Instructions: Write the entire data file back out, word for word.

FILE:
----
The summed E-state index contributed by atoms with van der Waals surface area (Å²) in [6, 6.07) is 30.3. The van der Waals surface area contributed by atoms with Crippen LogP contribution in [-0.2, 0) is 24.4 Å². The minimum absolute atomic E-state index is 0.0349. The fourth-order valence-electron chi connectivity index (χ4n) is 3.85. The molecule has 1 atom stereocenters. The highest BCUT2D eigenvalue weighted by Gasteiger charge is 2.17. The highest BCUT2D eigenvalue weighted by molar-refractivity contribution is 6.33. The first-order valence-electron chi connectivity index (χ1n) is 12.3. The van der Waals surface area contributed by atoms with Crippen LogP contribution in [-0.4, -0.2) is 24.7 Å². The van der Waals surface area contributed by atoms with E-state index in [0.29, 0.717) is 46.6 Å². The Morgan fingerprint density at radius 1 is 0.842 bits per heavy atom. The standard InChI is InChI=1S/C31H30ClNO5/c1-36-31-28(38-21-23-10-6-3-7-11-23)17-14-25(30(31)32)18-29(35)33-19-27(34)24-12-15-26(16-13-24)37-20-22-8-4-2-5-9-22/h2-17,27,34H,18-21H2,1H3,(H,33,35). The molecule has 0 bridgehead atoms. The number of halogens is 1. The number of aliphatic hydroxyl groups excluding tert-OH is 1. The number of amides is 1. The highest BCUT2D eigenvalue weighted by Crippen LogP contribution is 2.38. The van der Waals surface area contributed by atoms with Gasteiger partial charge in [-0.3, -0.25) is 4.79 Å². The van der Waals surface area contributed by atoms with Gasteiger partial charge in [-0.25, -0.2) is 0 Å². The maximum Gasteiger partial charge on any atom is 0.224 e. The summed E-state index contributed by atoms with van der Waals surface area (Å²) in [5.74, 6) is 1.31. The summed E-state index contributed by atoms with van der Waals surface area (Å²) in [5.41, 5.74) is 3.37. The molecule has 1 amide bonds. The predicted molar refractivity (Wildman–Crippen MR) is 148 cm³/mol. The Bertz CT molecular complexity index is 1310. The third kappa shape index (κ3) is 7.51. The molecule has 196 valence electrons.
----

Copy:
The summed E-state index contributed by atoms with van der Waals surface area (Å²) in [6, 6.07) is 30.3. The van der Waals surface area contributed by atoms with Crippen LogP contribution in [-0.2, 0) is 24.4 Å². The minimum absolute atomic E-state index is 0.0349. The fourth-order valence-electron chi connectivity index (χ4n) is 3.85. The molecule has 1 atom stereocenters. The highest BCUT2D eigenvalue weighted by Gasteiger charge is 2.17. The highest BCUT2D eigenvalue weighted by molar-refractivity contribution is 6.33. The first-order valence-electron chi connectivity index (χ1n) is 12.3. The van der Waals surface area contributed by atoms with Crippen LogP contribution in [-0.4, -0.2) is 24.7 Å². The van der Waals surface area contributed by atoms with E-state index in [0.29, 0.717) is 46.6 Å². The Morgan fingerprint density at radius 1 is 0.842 bits per heavy atom. The standard InChI is InChI=1S/C31H30ClNO5/c1-36-31-28(38-21-23-10-6-3-7-11-23)17-14-25(30(31)32)18-29(35)33-19-27(34)24-12-15-26(16-13-24)37-20-22-8-4-2-5-9-22/h2-17,27,34H,18-21H2,1H3,(H,33,35). The molecule has 0 bridgehead atoms. The number of halogens is 1. The number of aliphatic hydroxyl groups excluding tert-OH is 1. The number of amides is 1. The highest BCUT2D eigenvalue weighted by Crippen LogP contribution is 2.38. The van der Waals surface area contributed by atoms with Gasteiger partial charge in [-0.3, -0.25) is 4.79 Å². The van der Waals surface area contributed by atoms with Gasteiger partial charge in [-0.25, -0.2) is 0 Å². The maximum Gasteiger partial charge on any atom is 0.224 e. The summed E-state index contributed by atoms with van der Waals surface area (Å²) in [5.74, 6) is 1.31. The summed E-state index contributed by atoms with van der Waals surface area (Å²) in [5.41, 5.74) is 3.37. The molecule has 1 amide bonds. The predicted molar refractivity (Wildman–Crippen MR) is 148 cm³/mol. The Bertz CT molecular complexity index is 1310. The third kappa shape index (κ3) is 7.51. The molecule has 196 valence electrons.